New rules for Royal road motorcades around Thailand


His Majesty King Maha Vajiralongkorn has expressed concern about the motorcades of Royal Family members inconveniencing public road users.

Around Thailand, when a member of the Royal Family travels by road, the roads are routinely closed off and hundreds of police stationed along the well-planned route to hold off traffic until the motorcade has passed through.

Now HM The King has ordered the Royal Thai Police to come up with new rules for the royal motorcades that would prioritize public traffic and cause less inconvenience. Whilst there has been no ground swell of angst from the public over the Royal motorcade road closures, His Majesty has been proactive in relieving any potential problems as more traffic heads out onto Thai roads every day.

The Royal Thai Police have responded by announcing 10 new rules regarding royal motorcades…

1. No traffic lanes will be closed to facilitate royal motorcades in the future.

2. On the motorcade route, traffic lanes will be divided into a motorcade lane while the rest will remain public lanes, using dividers as traffic cones, lighting signs, intelligent signs, etc.

3. The lanes on the opposite side of the motorcade route will remain open as usual. If the road does not have a street island, dividers such as traffic cones will be deployed to ensure public safety.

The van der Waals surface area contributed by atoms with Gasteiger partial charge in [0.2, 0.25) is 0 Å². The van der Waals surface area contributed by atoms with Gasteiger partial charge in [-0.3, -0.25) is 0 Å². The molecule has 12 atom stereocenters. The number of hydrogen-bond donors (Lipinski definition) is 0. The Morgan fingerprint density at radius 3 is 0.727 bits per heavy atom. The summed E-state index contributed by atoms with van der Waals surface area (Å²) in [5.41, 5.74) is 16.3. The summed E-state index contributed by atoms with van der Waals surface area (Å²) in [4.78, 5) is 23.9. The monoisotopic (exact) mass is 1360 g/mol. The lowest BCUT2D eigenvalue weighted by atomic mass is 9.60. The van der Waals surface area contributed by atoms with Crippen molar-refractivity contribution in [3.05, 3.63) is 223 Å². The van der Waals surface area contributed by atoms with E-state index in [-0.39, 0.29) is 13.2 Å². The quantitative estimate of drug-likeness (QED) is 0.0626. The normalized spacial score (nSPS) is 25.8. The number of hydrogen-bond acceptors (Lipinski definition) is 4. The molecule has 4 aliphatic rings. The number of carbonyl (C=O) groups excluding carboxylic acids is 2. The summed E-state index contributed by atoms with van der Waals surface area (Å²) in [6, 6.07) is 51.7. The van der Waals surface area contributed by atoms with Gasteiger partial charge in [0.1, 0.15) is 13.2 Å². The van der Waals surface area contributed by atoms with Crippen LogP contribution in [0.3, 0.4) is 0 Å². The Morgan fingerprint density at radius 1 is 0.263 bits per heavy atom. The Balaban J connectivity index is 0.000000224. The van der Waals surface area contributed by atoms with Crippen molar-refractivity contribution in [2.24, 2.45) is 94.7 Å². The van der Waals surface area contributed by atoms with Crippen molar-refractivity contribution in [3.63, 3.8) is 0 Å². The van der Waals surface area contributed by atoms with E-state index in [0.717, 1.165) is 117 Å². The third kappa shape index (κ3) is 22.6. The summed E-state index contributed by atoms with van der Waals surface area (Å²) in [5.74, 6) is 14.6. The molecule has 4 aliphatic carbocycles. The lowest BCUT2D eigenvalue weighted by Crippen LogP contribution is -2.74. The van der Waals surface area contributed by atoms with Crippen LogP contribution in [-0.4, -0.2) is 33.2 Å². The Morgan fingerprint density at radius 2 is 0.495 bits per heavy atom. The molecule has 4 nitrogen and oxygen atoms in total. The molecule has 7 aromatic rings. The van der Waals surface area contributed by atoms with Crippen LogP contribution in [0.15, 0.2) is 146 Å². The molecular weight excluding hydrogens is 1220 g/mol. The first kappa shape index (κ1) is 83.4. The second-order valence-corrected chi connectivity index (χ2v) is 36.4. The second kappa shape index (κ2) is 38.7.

4. Traffic lanes merging into the motorcade route at a junction will be open as usual, using traffic cones to guide traffic flow.

5. U-turn bridges and crossing bridges that fly over the motorcade route will be open as usual.

6. At toll booths, only two rightmost lanes will be reserved for the motorcade, while the rest will be open to public vehicles. Traffic cones will be deployed on the left lanes to guide public vehicles into and out of the booths.

7. No one will be forced to change direction at junctions and crossroads along the motorcade routes. The public’s intention to use the roads in their original direction must be preserved as a priority.

8. Traffic cones and lighting signs must be deployed in a suitable place that does not result in loss of traffic lanes or causes the public inconvenience.

9. Consider employing appropriate public relations measures to notify road users of optimal routes with the highest convenience and safety.

10. Police commanders of all levels must supervise the route administration in person and make sure to use suitable manners and speech when addressing the public to avoid causing them to feel being forced or limited in their transport routes.

SOURCE: The Nation
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